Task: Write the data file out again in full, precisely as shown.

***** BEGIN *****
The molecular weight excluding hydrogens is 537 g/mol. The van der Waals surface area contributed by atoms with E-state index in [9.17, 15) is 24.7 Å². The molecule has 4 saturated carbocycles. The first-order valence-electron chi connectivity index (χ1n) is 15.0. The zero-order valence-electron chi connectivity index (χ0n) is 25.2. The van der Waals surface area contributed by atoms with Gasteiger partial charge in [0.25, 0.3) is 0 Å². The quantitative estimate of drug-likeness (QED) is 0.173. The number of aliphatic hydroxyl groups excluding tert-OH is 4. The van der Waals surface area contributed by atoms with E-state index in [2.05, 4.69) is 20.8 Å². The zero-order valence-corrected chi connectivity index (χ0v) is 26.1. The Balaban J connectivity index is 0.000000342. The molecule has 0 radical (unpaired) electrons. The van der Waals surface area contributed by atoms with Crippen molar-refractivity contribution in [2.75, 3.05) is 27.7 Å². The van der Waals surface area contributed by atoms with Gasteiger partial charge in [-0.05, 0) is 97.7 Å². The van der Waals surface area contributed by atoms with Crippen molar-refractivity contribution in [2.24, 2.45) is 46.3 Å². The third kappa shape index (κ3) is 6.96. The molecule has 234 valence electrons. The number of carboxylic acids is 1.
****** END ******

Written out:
The molecular weight excluding hydrogens is 537 g/mol. The van der Waals surface area contributed by atoms with E-state index in [9.17, 15) is 24.7 Å². The molecule has 4 saturated carbocycles. The first-order valence-electron chi connectivity index (χ1n) is 15.0. The zero-order valence-electron chi connectivity index (χ0n) is 25.2. The van der Waals surface area contributed by atoms with Gasteiger partial charge in [0.25, 0.3) is 0 Å². The quantitative estimate of drug-likeness (QED) is 0.173. The number of aliphatic hydroxyl groups excluding tert-OH is 4. The van der Waals surface area contributed by atoms with E-state index in [2.05, 4.69) is 20.8 Å². The zero-order valence-corrected chi connectivity index (χ0v) is 26.1. The Balaban J connectivity index is 0.000000342. The molecule has 0 radical (unpaired) electrons. The van der Waals surface area contributed by atoms with Crippen molar-refractivity contribution in [2.75, 3.05) is 27.7 Å². The van der Waals surface area contributed by atoms with Gasteiger partial charge in [-0.05, 0) is 97.7 Å². The van der Waals surface area contributed by atoms with Crippen molar-refractivity contribution in [2.24, 2.45) is 46.3 Å². The third kappa shape index (κ3) is 6.96. The molecule has 234 valence electrons. The number of carboxylic acids is 1.